“So long as the three great problems of the century—the degradation of man through pauperism, the corruption of woman through hunger, the crippling of children through lack of light—are unsolved; so long as social asphyxia is possible in any part of the world;—in other words, and with a still wider significance, so long as ignorance and poverty exist on earth, books of the nature of Les Misérables cannot fail to be of use” – Hauteville House, 1862
My wife and I finally broke our no-movie-streak. The last time we saw a movie in the theater (not counting two documentaries at an independent theater) was before our twins were born, over four years ago. With family watching the kids, we went with my sister and brother-in-law to see Les Misérables. I’ve been a Les Mis fan since grade school when I used to listen to the soundtrack every night as I went to sleep. I’d seen a production in Indianapolis as well as on Broadway in NYC. Heck, in show choir, I sang many of the songs as solos for class.
I thought the movie was excellent in a variety of ways. First off, as advertised, allowing the actors to sing the songs as they feel right (instead of recording their audio on a soundstage and then lip-syncing to it on film), really allowed for great acting.
As many of the reviews have already said, the singing was impressive. Hugh Jackman could go toe-to-toe with almost any other voice of Jean Valjean. Anne Hathaway was also quite impressive as Fantine. I was not surprised to learn that Samantha Barks, who played Eponine, got the role because she was Eponine in the 25th Anniversary of Les Mis. She was amazing and I expect this will be a break out roll for her in Hollywood.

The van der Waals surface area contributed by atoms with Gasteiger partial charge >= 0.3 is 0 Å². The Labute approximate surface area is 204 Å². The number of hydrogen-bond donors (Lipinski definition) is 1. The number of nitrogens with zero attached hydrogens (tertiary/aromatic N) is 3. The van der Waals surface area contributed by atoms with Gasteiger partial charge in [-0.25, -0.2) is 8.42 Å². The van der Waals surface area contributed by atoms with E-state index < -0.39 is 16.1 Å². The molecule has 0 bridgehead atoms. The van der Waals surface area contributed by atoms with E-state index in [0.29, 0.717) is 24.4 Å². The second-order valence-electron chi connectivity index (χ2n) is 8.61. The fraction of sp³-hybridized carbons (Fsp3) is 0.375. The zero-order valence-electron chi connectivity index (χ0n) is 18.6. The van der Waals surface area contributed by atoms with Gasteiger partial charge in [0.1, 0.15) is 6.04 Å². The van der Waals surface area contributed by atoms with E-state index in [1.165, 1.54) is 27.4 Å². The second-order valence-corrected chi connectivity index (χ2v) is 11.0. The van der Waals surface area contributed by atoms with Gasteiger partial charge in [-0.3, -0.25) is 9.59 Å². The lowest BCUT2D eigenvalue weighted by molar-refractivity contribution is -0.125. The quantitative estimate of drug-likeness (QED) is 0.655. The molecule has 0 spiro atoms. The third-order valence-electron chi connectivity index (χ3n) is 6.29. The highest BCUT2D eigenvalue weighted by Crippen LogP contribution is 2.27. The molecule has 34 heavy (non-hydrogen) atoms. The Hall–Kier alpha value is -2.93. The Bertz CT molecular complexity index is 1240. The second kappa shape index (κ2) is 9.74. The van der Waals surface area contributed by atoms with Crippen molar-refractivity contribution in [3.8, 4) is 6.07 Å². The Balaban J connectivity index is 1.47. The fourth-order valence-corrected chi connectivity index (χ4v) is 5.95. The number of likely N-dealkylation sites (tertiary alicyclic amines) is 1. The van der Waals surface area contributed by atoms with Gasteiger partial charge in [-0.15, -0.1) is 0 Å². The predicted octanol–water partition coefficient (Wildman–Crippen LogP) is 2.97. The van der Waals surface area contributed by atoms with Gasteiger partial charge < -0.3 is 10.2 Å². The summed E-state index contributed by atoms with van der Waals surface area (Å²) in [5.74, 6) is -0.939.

While Russell Crowe acted an amazing Javert, exposing a conflicted and internally tormented and unsure man, his singing was subpar. I should say that compared to the average singer, he has a great voice, but this is the Superbowl of singing as far as I’m concerned and his voice just wasn’t up to the task. If this was a George Lucas film, the re-release would include a better singer’s voice dubbed over Russell’s. Russell still deserves a good deal of credit for the way he portrayed Javert. I especially enjoyed how he handled Stars, on top of the roof, when combined with the mirror scene of his suicide.
I heard negative reviews about the very tenor voice of Marius, saying that he came across as not manly enough and thus hard to support. I was definitely feeling the same until he sang Empty Chairs, where upon it became apparent to me that the man can sing a beautiful baritone. Perhaps, instead, this was a conscious decision to show Marius as the young boy he was, becoming more of a man through the death of his friends.
All and all, an engaging story comes to live on the big screen like never before. I was somewhat disappointed to not hear the full score (no Turning or Dog eats Dog, and others were simply truncated), but at a running time of 160 mins, I understand some cuts were necessary. Even still, my fellow movie-goers and I were crying through most of the movie, either because of the plot, or just the joy of seeing our favorite musical in its best form to date.